A Game That Takes Place After You’ve Killed Your Own Kid

A Game That Takes Place After You’ve Killed Your Own Kid

It’s every parent’s nightmare: that somehow, some way, your actions wind up causing physical or psychological harm to your child. A new in-development game aims to put players in the repercussions of the death of a boy. A death that’s your fault.

In A Song for Viggo, you play as a dad who accidentally kills his son. Done up in painstakingly constructed papercraft, the game will explore the grief, depression and guilt that follows such a tragic event. It looks like the unique presentation will provide enough of a counterbalance to A Song for Viggo‘s grim themes:

Your first mission is to arrange your son’s funeral. You are going to have to do it alone, because your wife, Karen, went into a deep depression following the death of Viggo.

This is the type of challenge you will have to face in this game.

Your goal is to maintain everyday life, despite the tragic circumstances. Be there for your daughter. Put food on the table. Do the dishes. Keep your marriage together. The struggles are of a psychological, rather than mechanical, nature. There is only one puzzle. It’s called life.

Indie developer Simon Karlsson is crowdfunding the game over on Kickstarter now.


  • I absolutely support games like this being made.

    I will never play this. I’m not even a father and it’s about the most harrowing thing I can think of.

    • i will never play this. i am a father and i already beat myself up enough over not being a good-enough parent in my own eyes.

    • Yea, just the boring bits though where you walk around and mope, while trying to talk to your other kid and get him to eat or do homework…

      • actually those scenes hit me the most.. mostly coz they’re relatable and i could see the real life damage traumatic experiences like that do to your relationships.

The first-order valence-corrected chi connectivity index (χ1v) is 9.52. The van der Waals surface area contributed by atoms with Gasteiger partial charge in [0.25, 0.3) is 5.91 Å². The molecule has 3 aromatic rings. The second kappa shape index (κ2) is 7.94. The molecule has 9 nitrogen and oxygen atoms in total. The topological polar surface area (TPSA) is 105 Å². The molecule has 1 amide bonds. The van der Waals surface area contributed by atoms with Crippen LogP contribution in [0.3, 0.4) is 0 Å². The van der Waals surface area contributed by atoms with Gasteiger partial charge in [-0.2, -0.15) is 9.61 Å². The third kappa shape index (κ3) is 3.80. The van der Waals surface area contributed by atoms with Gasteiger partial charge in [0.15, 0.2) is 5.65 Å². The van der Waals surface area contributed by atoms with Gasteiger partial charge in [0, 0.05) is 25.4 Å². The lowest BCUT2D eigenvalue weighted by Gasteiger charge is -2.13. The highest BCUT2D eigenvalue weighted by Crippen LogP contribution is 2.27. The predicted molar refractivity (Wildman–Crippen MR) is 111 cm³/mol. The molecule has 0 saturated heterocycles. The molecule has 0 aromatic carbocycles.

• ah i was bored in those parts, maybe because im a soulless shell of a person….or maybe because it shudnt take me 15 dam minutes to walk from the front door to the kitchen…only to the rest of my time open and closing fridge doors, looking out windows, and using kitchen sinks.

          I exxagerate of course but you get the point. This new indie game however….

  • I’m not convinced they can make me absolutely believe in the concept. I’m pretty emotionally detached (devoid, my wife would say) but my first thought on reading this was, ” but it isn’t MY son.”
    Still, I look forward to this and hopefully they can make me “feel” the emotions that they are attempting to elicit.

    • That’s about the same thought that crossed my mind – I am a dad, I have a son, but I have no issues with my digital alter ego losing his entire family *cough* drowning family in pool and building walls around your offspring without doors and windows *cough*
      I could never harm my son in real life, but what happens on the screen – all is fair game. That’s why it is just a game.

  • This seems like it would cause depression!!! I would donate so he could buy a less offensive jumper.

  • Sounds a bit depressing. Now if they could make you an octopus dad I might be in.

    • What are you talking about? There’s no games with Octopus dads. There’s one where you play a dad who’s a little clumsy, but an octopus dad? Absurd.

        • What? No, that game was about a perfectly normal father going around his business. Certainly not an octopus.

          • It was a pretty good disguise. Took me awhile to figure it out. In the end the extra 4 limbs gave it away.

  • As a guy who is expecting his first born in 2 months this kind of game is haunting to think about. But i like it nonetheless.

  • As a father of two, depressing as anything I could imagine, but I love that games allow you the freedom to explore and delve into a wide variety of emotions and topics. I’m undecided but I like the idea and want to support more of these games that take risks.

  • Growing up, I knew a guy who accidentally killed one of his children. [Edit: Details removed.]
    That is a hell I would wish on no one ever, and will spend no time even imagining.
    There is no. Way. In. Hell. I will ever play this game.

    …But I might buy it, if people say it’s handled well or is mature and sympathetic? I dunno. I just… am simply not strong enough for that.

  • I fully support this game Idea. Its a subject that will need the utmost level of tact and care to delve in to, but its great to see Developers not shying away from mature subjects. Hopefully its a trend towards more mature games with meaning, better storytelling and immersion.

    On my way over to Kickstarter now.

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